Like many active families, we love getting out into nature and spending the day hiking the trails of Northern California. Naturally, that means we bring our pup along with us whenever possible. There are so many dog-friendly trails around our home that it would be a shame to leave him behind! Hiking with a dog is a great way to get all of their excess energy out. The movement provides physical exercise, while the changing scenery and different smells provide plenty of mental stimulation.
The best dog breeds for hiking are usually active pooches with enough strength and stamina to handle varying terrain and long distances. Medium and large dog breeds are usually better adapted for this type of activity, while some short-legged and brachycephalic dogs may find it difficult to walk very far or exercise in certain climates. No matter what kind of dog you have, you should always work your way up to longer hikes and be prepared for anything you may encounter on the trail.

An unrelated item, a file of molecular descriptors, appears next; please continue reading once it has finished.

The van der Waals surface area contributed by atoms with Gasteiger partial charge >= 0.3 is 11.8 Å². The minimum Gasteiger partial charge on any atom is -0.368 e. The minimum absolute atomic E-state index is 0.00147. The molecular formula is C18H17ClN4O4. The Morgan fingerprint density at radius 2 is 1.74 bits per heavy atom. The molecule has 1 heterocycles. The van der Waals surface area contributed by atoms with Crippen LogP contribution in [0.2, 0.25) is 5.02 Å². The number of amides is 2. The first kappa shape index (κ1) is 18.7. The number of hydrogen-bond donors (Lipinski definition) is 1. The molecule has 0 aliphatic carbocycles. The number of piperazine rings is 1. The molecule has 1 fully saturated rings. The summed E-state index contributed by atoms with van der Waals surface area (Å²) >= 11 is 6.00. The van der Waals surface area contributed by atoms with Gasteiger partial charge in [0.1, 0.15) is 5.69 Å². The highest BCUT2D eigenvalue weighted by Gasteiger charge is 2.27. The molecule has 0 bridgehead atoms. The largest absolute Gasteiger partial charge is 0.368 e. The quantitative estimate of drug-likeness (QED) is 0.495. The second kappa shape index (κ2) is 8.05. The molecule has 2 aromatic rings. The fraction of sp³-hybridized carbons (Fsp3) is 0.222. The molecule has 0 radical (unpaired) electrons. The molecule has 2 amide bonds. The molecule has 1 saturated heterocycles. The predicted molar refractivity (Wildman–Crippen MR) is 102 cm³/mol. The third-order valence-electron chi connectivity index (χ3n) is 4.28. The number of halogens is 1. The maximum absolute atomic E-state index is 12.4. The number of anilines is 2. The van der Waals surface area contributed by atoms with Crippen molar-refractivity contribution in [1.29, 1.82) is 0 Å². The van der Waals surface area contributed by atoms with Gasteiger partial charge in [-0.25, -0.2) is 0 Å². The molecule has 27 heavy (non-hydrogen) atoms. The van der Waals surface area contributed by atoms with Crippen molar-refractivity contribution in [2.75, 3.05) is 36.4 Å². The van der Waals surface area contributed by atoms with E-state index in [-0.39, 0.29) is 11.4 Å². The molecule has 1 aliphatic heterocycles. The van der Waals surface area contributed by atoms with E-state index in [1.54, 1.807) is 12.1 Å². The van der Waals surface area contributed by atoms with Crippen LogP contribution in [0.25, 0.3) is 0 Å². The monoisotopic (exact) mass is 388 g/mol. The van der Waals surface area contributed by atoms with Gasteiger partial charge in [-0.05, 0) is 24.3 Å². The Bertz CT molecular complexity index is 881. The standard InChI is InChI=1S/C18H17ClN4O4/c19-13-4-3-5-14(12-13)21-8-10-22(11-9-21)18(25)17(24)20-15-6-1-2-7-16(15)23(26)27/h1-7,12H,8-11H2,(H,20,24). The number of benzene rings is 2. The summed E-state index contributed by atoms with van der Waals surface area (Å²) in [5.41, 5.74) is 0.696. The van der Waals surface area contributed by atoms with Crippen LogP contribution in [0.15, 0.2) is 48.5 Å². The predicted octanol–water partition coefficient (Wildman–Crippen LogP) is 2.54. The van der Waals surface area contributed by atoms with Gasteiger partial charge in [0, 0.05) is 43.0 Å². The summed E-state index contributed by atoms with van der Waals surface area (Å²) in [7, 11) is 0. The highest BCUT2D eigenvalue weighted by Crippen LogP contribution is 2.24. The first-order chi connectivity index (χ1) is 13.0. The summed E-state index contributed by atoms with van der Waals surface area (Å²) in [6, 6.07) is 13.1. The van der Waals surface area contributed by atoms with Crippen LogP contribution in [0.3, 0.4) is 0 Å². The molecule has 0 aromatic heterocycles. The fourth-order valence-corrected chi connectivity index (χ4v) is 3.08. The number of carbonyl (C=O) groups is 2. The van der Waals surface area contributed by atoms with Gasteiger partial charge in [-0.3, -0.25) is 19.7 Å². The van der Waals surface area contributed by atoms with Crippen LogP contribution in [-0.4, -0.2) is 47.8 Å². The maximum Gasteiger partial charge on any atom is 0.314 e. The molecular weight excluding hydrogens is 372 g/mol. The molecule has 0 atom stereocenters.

Wondering which pups are best suited for outdoor adventures? There are plenty of options, but here's a look at 10 of the best dog breeds for hiking.
1. Australian Kelpie
Kelpies are devoted working dogs with seemingly unlimited energy, so they make excellent hiking buddies. While they may be too intense for a first-time dog owner, they are perfect for experienced pet parents who like to spend long hours hiking and doing other outdoor activities. Kelpies originally came from Scotland, but were used in Australia to care for sheep herds—so dry, warm conditions don't bother these pups. They do have a strong herding instinct, so if you aren't careful, it can extend to you or small children. Hiking will keep their minds entertained and drain some of their seemingly unlimited energy.
2. Border Collie
Border collies are one of the most energetic dog breeds. They can keep going for days, which is useful for herding cattle, sheep, and other farm animals. However, they're more than just working dogs. Border collies make great companions and love to go on adventures with their pack. They're known for their speed and stamina, so you should keep your pup leashed at all times if they don't have a strong recall.